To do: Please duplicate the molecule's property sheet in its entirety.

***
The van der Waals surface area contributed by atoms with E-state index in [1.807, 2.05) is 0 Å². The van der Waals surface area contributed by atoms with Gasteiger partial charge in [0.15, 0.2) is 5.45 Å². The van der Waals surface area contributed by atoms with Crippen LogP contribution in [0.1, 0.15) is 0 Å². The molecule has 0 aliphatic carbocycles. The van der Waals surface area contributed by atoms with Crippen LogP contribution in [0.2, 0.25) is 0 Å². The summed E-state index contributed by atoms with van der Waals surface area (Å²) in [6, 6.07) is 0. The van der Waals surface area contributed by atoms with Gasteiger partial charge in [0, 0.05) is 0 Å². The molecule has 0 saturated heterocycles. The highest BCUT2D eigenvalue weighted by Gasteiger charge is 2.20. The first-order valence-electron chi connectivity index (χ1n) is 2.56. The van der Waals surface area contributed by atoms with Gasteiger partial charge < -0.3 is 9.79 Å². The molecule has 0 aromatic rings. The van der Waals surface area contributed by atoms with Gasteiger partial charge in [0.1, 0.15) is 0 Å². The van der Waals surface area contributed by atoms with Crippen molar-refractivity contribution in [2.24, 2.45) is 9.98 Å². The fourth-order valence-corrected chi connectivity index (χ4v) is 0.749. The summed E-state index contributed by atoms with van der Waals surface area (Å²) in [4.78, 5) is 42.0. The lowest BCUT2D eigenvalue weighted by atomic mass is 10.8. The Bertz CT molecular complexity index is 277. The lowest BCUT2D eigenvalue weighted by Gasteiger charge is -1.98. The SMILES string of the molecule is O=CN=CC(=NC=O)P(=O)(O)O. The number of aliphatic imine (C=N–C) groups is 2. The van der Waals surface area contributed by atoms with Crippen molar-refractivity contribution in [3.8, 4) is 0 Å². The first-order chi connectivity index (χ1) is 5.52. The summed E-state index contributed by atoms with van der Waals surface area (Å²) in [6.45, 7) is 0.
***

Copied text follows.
The van der Waals surface area contributed by atoms with E-state index in [1.807, 2.05) is 0 Å². The van der Waals surface area contributed by atoms with Gasteiger partial charge in [0.15, 0.2) is 5.45 Å². The van der Waals surface area contributed by atoms with Crippen LogP contribution in [0.1, 0.15) is 0 Å². The molecule has 0 aliphatic carbocycles. The van der Waals surface area contributed by atoms with Crippen LogP contribution in [0.2, 0.25) is 0 Å². The summed E-state index contributed by atoms with van der Waals surface area (Å²) in [6, 6.07) is 0. The van der Waals surface area contributed by atoms with Gasteiger partial charge in [0, 0.05) is 0 Å². The molecule has 0 saturated heterocycles. The highest BCUT2D eigenvalue weighted by Gasteiger charge is 2.20. The first-order valence-electron chi connectivity index (χ1n) is 2.56. The van der Waals surface area contributed by atoms with Gasteiger partial charge < -0.3 is 9.79 Å². The molecule has 0 aromatic rings. The van der Waals surface area contributed by atoms with Gasteiger partial charge in [0.1, 0.15) is 0 Å². The van der Waals surface area contributed by atoms with Crippen molar-refractivity contribution in [2.24, 2.45) is 9.98 Å². The fourth-order valence-corrected chi connectivity index (χ4v) is 0.749. The summed E-state index contributed by atoms with van der Waals surface area (Å²) in [4.78, 5) is 42.0. The lowest BCUT2D eigenvalue weighted by atomic mass is 10.8. The Bertz CT molecular complexity index is 277. The lowest BCUT2D eigenvalue weighted by Gasteiger charge is -1.98. The SMILES string of the molecule is O=CN=CC(=NC=O)P(=O)(O)O. The number of aliphatic imine (C=N–C) groups is 2. The van der Waals surface area contributed by atoms with Crippen molar-refractivity contribution in [3.8, 4) is 0 Å². The first-order chi connectivity index (χ1) is 5.52. The summed E-state index contributed by atoms with van der Waals surface area (Å²) in [6.45, 7) is 0.